There are few testimonies to the triumph of the capitalist will more elegant than Grand Central Terminal in New York City. The brainchild of the legendary US robber baron "Commodore" Cornelius Vanderbilt, its every marble and iron detail exudes the pioneer spirit of enterprise and thirst for commerce which made New York the 20th-century capital of the world. Yet it is also a peculiarly democratic civic space, its long concourses and arching roof more a celebration of the public sphere than the individualism of private enterprise. And its troubled history can tell us much about what is wrong with modern Britain's urban environment.
Grand Central's foundations were laid in 1869 to provide the shipping magnate Vanderbilt with an East Side terminal for his Hudson River and New York Central railroads. As commerce and rail traffic expanded during the late 19th century, the terminal underwent a redesign and gained its landmark features: the stately Main Concourse and the reserved, grandiose wait- ing rooms.
With electrification and the growth in suburban travel, the station expanded into two levels, providing opportunities for glamorous balconies, which were then connected by a series of sweeping staircases. During the Roaring Twenties, this modernist emporium played host to fast society with its newsreel cinema, art gallery and fashionable restaurants.
Sadly, it didn't last. The postwar growth in car travel, combined with fierce competition from Pennsylvania Station, sent Grand Central into steady decline. By 1968, the city authorities stood ready to rip it down. It took an impassioned plea from Jacqueline Kennedy Onassis - an unlikely patron saint of public transport - and the intervention of the Supreme Court to save the historic site.
Yet it was a pyrrhic victory. With revenues falling, the station authorities needed to boost their coffers. They chose to molest the architecture with a profusion of billboards and gaudy advertising. The noble, civic spirit of the original enterprise slowly ebbed away. A giant Kodak sign hung on the East Balcony, while a vast Westclox clock dominated the Main Concourse. The station shrank in stature as it deteriorated physically, with water leaking in from the roof and graffiti disfiguring the concourse. Businesses fled the precinct. It appeared like any modern British train station.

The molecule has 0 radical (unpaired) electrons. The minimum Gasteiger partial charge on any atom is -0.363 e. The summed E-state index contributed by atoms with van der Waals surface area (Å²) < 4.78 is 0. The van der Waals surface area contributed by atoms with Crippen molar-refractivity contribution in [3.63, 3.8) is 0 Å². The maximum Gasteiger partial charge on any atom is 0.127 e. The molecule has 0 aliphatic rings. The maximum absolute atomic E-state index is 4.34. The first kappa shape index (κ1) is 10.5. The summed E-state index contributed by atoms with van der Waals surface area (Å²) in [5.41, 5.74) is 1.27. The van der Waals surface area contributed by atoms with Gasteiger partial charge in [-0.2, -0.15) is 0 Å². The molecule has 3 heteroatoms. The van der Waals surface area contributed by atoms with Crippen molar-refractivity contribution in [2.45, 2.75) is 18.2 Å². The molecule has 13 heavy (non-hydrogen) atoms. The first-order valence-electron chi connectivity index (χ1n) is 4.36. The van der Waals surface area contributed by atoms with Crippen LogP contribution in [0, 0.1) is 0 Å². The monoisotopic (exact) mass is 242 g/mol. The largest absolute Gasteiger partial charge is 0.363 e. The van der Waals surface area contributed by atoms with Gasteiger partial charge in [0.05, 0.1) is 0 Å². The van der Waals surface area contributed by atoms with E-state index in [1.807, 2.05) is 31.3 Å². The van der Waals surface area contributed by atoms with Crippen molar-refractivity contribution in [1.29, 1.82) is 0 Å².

Then, in 1996, something marvellous happened. Disgusted at the state of this landmark building, the New York authorities, together with the train companies, started to clean the station up. The waiting rooms were first to receive the treatment. The grotty benches were ripped out and a new space developed named "Vanderbilt Hall", which served as a public venue for art shows and parties. Meanwhile, the Main Concourse was scrubbed down and refitted. The concourse's majestic Sky Ceiling, darkened by layers of accumulated fumes and smog, was stripped bare to reveal an extraordinary, long-forgotten mural depicting the entire Milky Way.
Yet what truly transformed the station was the decision to rip down the adverts. Out went Kodak, and with it the suffocating, commercial profusion of billboards and hoardings. The concourse was reclaimed as a truly civic space. Now, as you climb up the staircase into the vast hall, underneath the mural's stars and watched by the arms of a non-branded iron clock, you once again sense the thrill of arriving as a citizen of a great city.